FIGURE 6a is a cross-sectional view showing one opening of the FIGURE 6 after the sputter etching step and before the chemical etching step.
Referring now more particularly to FIGURE 1 there is shown the resulting opening from the prior art chemical etching process. The protective mask 10 was coated over the entire surface of a silicon dioxide layer 12 which covered the semiconductor 14. The coating 10 was a photoresist material. The mask opening 16, which was about 2.5 microns in width, was obtained by conventional photo and etching techniques. The aticle was then immersed in an ammonium fluoride buffered hydrofluoric acid etchant for the silicon dioxide layer 12. Lateral as well as vertical etching resulted and an undercutting which approaches a 45 angle at 18 resulted. The undercutting would have been even more serious if a phosphosilicate glass layer, as is preferred, was present over the surface of layer 12. The phosphosilicate glass is used to ensure temperature-bias life test reliability. This glass is particularly susceptible to etching by the :buifered hydrofluoric acid etchant which is used to remove portions of the silicon dioxide layer.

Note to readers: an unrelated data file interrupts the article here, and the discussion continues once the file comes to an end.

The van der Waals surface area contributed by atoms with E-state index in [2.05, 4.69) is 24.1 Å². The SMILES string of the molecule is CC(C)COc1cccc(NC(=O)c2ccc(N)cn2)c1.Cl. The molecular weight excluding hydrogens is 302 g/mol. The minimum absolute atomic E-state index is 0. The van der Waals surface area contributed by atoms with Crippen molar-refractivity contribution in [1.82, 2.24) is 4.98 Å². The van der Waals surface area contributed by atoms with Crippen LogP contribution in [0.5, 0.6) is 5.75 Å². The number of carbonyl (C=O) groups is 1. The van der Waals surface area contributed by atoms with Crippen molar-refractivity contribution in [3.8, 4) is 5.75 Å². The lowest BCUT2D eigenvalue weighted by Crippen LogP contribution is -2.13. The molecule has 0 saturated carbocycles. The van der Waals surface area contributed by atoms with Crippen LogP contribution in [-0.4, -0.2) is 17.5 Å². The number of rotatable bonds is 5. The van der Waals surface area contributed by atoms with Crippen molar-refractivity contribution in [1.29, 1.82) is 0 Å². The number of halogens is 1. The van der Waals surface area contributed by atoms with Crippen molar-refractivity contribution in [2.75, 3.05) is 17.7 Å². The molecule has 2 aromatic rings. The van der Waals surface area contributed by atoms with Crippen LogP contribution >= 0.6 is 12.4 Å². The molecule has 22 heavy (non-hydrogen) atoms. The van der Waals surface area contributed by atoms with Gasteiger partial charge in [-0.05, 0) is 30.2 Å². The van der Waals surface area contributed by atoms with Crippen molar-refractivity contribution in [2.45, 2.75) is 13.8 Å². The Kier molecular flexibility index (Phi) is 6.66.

The first step in the present method for forming openings having near-perfect vertical edges is the sputter etching of those portions of the coating which are not covered by a mask until there remains a depth of coating between about 100 to 1000 Angstroms, and preferably between about 300 to 600 Angstroms, above the object. A mask is applied over the coating covering the object which is to have an opening therein. One preferred mask is a coating of masking material directly on the surface of the coated object. A convenient type of masking material is a photosensitive resist such as Kodak thin film resist (KTFR). Once applied, the photoresist coating is photographically processed in the usual manner to define the desired mask pattern for the subsequent etching of the coating over the object. The result of the process is openings in the photoresist mask coating in the desired areas to be etched. The exposed portions of the coating on the object are to be substantially removed by sputter etching while the covered portions of the coating are to be protected from the sputtering by the mask coating of the photoresist. To protect the covered portions of the coating from sputtering, the photoresist mask coating material must have a lower sputtering rate than the coating on the object or must be thicker than the coating on the object. This is because the photoresist mask coating is sputtered along with the coating on the object.